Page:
It seemed like they stayed that way forever; locked in a frozen standoff. His eyes broke the staring contest for only a split second to gauge how far away the corridor was. It was all the lapse in concentration the kangaroo needed. Scout's muscles barely twitched into action when he was kicked violently backwards into the double door; the back of his head smacking against the wood. Blurs of light danced across his vision and his lungs refused to fill with air. He slumped to the floor, doubled over and gasping. Crowder's kangaroo poised itself to strike with its hind legs again and Scout, relying only on pure fight or flight, rolled out of the way at the last second. The sound of the kangaroo's giant claws slicing off large splinters of tinder from the door made Scout's stomach flip. He stumbled to his feet and rounded the L shaped corridor clumsily, using the wall to ricochet his body around the tight corner and into the open stable area where the kangaroos continued to eat, indifferent to the ongoing chaos. Practically defying gravity, Scout double jumped for the opening of the ventilation shaft in the ceiling and barely grasped the edges. His legs dangled for a second before he used every ounce of strength he had to pull his body weight up into the tiny shaft. The kangaroo grabbed at his ankles, ripping holes in his socks and shoes and tearing skin. Scout cried out and kicked his feet furiously, nailing the animal in the snout and finally pulling himself to safety.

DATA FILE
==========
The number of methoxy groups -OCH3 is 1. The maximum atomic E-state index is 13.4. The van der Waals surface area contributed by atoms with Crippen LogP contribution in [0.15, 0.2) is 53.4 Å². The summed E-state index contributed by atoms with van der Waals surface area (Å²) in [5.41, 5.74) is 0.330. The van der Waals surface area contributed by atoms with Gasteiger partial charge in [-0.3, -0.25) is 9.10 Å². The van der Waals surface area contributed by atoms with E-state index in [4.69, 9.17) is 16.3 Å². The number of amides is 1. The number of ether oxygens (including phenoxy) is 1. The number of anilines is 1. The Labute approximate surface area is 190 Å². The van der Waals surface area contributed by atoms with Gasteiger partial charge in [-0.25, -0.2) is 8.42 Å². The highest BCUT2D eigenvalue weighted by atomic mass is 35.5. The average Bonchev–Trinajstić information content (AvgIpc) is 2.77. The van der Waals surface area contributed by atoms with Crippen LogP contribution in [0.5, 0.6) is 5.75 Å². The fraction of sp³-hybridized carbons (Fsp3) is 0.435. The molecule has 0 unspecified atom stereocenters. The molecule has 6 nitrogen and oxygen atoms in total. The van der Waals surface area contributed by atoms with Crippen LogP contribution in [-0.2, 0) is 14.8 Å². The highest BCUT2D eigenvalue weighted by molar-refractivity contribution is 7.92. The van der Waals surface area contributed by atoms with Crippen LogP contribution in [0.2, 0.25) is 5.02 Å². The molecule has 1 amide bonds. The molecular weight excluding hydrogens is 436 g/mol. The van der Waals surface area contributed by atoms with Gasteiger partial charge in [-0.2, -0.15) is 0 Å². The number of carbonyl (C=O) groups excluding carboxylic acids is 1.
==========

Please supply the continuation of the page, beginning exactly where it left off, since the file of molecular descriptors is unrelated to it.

He collapsed inside the ventilation shaft, closing his eyes to rest while he regained his breath. Below him, he could hear the kangaroo jumping and clawing at the ceiling.

Scout knew he would have to move soon. The animal was creating too much noise and disturbance to go unnoticed by Crowder for long. And the deep scratches along his ankles were beginning to throb and ooze heavily with thick blood. Anger welled up in him. He had been so close to escape and it was ruined by a psychotic marsupial. Scout didn't think his day could get any more miserable...or weirder. What he wouldn't give to have his Force-A-Nature on hand to blow that stupid kangaroo's maw off. Scout banged his fist against the metal of the vent in frustration and decided it was time to move on and find another way out. Dejectedly, he crawled forward, ignoring the throbbing ache he felt across his body.